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Painter Uses Sports As a Background for Social Commentary

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By Ben Ateku

Some painters prefer to be abstract and leave it to the audience to figure out what lies between the straight or curved lines. The paintings by El Franco Lee II are much more realistic. He blends the past and the present by placing sports characters and their fans in troubling, yet humorous, social scenes that remind the audience to question America’s cultural journey.

Lee’s exhibition, titled “Liquid Analog,” opened Sept. 10, 2011 at the CentralTrak Exhibition Hall at 800 Exposition Ave. in Dallas. The exhibition runs through Oct. 8. Lee’s works can also be viewed by logging on to www.elfrancosartchives.com.

Tookie Williams Redemption

The Houston native does not shy away from controversial or unsettling subjects. His paintings and subjects illustrate scenes from the hip hop culture turf wars, incorporating popular entertainers and contemporary sports figures.

Lee’s interest in painting goes back to his youthful days when he drew comics for fun. He decided to expand his knowledge by enrolling in classes at the University of Houston.

“While I had been painting by trial and error, being among artists brought my competitive nature out of me,” Lee said in an interview at the exhibition’s opening. The exhibition at the gallery on Exposition Street attracted viewers throughout the evening.

Tom Russotti of Dallas, an artist who visited the opening, praised Lee’s style of addressing difficult social issues.

“Most artists try to escape difficult social subjects and zoom into elitist art forms.” Russotti said. “With most of the characters dressed in their favorite sports attire, Lee demonstrates that sports is the most popular form of theater.”

All Eyes on Jack Johnson

Lee is one of the visiting artists at CentralTrak, the University of Texas at Dallas’ artist-in-residency program. The program provides space for artists to live, work, and exhibit. Artists may spend up to a year in the program.

Lee does not attempt to paint like any known artists, but gets inspiration from personal experiences, family, and the media. In “Tookie Williams Redemption,” he illustrates the ghost of Williams’ somber face towering over contemporary hip hop artists dressed in fashionable sports attire and jewelry as their fans bleed from gun wounds in the background.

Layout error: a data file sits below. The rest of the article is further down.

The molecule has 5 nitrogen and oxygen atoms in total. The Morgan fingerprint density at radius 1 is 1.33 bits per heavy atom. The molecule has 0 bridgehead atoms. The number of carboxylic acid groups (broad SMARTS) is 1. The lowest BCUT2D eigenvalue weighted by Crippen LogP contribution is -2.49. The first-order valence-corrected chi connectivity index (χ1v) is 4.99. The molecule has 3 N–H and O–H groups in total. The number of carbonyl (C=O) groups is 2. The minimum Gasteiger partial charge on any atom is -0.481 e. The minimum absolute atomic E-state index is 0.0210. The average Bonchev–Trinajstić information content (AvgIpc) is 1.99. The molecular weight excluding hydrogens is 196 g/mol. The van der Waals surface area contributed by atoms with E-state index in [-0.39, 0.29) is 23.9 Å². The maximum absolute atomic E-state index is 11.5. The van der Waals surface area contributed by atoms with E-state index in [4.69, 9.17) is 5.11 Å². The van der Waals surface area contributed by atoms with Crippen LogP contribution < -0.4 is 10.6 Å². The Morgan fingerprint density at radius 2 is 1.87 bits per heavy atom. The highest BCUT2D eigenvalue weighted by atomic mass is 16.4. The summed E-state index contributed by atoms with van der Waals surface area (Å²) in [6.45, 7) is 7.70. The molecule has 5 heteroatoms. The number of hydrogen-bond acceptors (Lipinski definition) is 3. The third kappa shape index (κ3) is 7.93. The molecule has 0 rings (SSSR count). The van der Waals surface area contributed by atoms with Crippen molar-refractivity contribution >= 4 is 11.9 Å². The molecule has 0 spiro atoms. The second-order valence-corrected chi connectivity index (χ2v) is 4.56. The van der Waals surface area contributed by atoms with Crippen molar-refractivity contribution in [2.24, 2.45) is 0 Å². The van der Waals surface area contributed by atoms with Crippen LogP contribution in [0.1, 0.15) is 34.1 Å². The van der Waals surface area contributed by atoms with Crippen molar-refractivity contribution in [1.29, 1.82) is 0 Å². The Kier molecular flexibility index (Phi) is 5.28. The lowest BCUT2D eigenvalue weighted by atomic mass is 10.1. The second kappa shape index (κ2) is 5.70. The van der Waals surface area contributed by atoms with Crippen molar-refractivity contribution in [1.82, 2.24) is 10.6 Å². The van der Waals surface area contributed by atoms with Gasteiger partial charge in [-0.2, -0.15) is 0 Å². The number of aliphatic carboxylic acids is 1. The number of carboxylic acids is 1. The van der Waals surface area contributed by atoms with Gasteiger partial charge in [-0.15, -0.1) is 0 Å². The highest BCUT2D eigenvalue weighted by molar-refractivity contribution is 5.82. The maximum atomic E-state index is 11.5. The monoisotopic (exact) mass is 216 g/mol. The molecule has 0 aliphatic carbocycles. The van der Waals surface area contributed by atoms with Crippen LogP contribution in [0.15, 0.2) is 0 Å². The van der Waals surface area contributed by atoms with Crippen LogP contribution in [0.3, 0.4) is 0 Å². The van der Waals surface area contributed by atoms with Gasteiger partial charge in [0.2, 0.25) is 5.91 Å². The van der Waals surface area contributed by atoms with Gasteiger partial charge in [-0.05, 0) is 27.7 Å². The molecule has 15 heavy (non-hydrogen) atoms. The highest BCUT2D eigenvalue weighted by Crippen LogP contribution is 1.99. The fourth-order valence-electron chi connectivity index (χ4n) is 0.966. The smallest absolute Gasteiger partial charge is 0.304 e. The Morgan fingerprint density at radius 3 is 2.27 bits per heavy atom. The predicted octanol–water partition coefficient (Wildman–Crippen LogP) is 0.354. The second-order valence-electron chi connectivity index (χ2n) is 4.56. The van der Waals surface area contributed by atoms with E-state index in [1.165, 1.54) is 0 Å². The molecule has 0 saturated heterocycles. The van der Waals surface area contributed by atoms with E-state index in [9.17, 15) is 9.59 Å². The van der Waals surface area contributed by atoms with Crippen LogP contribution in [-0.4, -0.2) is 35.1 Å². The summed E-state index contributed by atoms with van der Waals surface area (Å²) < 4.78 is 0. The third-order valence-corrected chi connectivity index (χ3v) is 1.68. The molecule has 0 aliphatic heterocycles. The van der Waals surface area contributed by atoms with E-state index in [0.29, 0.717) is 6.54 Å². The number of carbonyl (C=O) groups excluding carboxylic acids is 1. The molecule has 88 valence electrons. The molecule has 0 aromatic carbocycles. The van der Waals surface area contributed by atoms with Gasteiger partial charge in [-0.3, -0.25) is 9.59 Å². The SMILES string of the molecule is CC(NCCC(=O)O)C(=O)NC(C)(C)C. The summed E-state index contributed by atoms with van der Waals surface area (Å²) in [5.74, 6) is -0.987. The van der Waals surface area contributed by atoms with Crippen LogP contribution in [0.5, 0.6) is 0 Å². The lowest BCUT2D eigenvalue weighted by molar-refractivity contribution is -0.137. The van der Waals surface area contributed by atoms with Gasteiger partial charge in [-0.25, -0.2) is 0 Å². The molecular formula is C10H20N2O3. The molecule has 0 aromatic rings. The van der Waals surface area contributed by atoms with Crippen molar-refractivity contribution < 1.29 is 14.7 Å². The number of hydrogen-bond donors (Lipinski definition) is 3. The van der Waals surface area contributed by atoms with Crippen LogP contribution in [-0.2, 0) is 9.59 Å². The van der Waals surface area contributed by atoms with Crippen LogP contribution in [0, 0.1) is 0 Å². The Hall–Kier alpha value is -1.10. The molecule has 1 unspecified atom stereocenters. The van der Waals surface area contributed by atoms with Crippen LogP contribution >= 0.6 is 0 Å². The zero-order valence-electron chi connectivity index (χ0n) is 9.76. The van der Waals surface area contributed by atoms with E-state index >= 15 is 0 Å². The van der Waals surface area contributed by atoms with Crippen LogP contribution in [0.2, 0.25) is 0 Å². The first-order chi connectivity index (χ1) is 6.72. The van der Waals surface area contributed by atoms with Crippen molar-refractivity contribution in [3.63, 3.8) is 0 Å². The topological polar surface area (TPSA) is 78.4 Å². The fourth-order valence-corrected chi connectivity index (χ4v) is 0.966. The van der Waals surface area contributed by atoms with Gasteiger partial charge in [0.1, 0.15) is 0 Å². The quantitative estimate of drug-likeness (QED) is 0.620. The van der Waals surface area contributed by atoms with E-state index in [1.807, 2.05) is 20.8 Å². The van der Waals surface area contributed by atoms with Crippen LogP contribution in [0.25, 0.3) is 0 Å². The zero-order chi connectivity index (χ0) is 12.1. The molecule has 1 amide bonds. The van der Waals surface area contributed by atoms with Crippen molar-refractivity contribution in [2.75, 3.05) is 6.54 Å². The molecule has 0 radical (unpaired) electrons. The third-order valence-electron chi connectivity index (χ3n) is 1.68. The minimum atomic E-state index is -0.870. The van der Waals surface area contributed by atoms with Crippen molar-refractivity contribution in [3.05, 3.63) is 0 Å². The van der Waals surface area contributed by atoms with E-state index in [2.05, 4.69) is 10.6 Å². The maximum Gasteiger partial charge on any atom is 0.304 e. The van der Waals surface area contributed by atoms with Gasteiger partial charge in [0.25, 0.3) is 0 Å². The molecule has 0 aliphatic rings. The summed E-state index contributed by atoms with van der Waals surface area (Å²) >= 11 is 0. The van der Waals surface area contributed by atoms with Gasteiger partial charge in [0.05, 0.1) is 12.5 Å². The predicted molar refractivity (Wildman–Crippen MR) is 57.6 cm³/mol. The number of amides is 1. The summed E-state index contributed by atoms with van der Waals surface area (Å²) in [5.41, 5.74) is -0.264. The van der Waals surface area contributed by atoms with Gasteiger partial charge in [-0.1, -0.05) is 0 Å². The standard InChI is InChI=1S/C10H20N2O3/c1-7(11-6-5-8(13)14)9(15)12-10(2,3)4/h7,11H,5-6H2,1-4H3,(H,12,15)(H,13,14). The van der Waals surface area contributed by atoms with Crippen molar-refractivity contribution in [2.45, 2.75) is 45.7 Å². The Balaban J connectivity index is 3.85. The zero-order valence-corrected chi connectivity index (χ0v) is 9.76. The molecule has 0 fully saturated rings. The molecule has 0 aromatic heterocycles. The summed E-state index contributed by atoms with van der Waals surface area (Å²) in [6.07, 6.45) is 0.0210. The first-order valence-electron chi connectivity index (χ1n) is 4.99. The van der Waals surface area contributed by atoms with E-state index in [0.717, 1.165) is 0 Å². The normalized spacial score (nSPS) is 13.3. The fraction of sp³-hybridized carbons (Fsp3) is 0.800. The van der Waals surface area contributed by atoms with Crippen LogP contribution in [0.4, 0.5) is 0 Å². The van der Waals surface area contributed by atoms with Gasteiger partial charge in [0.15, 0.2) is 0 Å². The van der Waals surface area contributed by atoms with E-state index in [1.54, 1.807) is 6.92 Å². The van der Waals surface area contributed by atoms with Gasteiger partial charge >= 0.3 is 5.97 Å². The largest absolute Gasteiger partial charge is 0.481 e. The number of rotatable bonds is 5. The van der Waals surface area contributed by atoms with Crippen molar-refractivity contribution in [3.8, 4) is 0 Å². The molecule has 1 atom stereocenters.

Stanley Tookie Williams, a co-founder of the Crips gang in Los Angeles, was executed for murder in 2005. Before his execution, he became an anti-gang activist.

“Some of the hip hop artists misunderstand what Tookie stood for,” Lee said. “He focused on stopping gang violence, but some think they are emulating him when they praise gang violence in their their songs.”

In another painting, titled “All Eyes On Jack Johnson,” Lee addresses America’s journey through racism from the 1930s. Johnson was a successful black sports hero, gaining respect from both blacks and whites.

In the painting, he is walking in the streets chaperoned by two white ladies on either side, a risky thing for an average black man to do when racism was rife in America. In the background, six black teenagers are pounding on a white teenager, a reminder of the recent case in Louisiana that drew national attention.

“Are we dealing with reverse racism now?” Lee asked.

The exhibition offered Pienette Lacour a journey of discovery. Lacour, who attended the showing, said she came from a different culture, and is not familiar with intricate American social issues.
“The paintings opened a window for me. They tell a story on what people in the city feel about each other,” said Lacour.

Alice Gardner, another visitor to the opening, felt she was missing something from the paintings.
“It is all very visceral,” she said. “I am not sure that I follow everything.”

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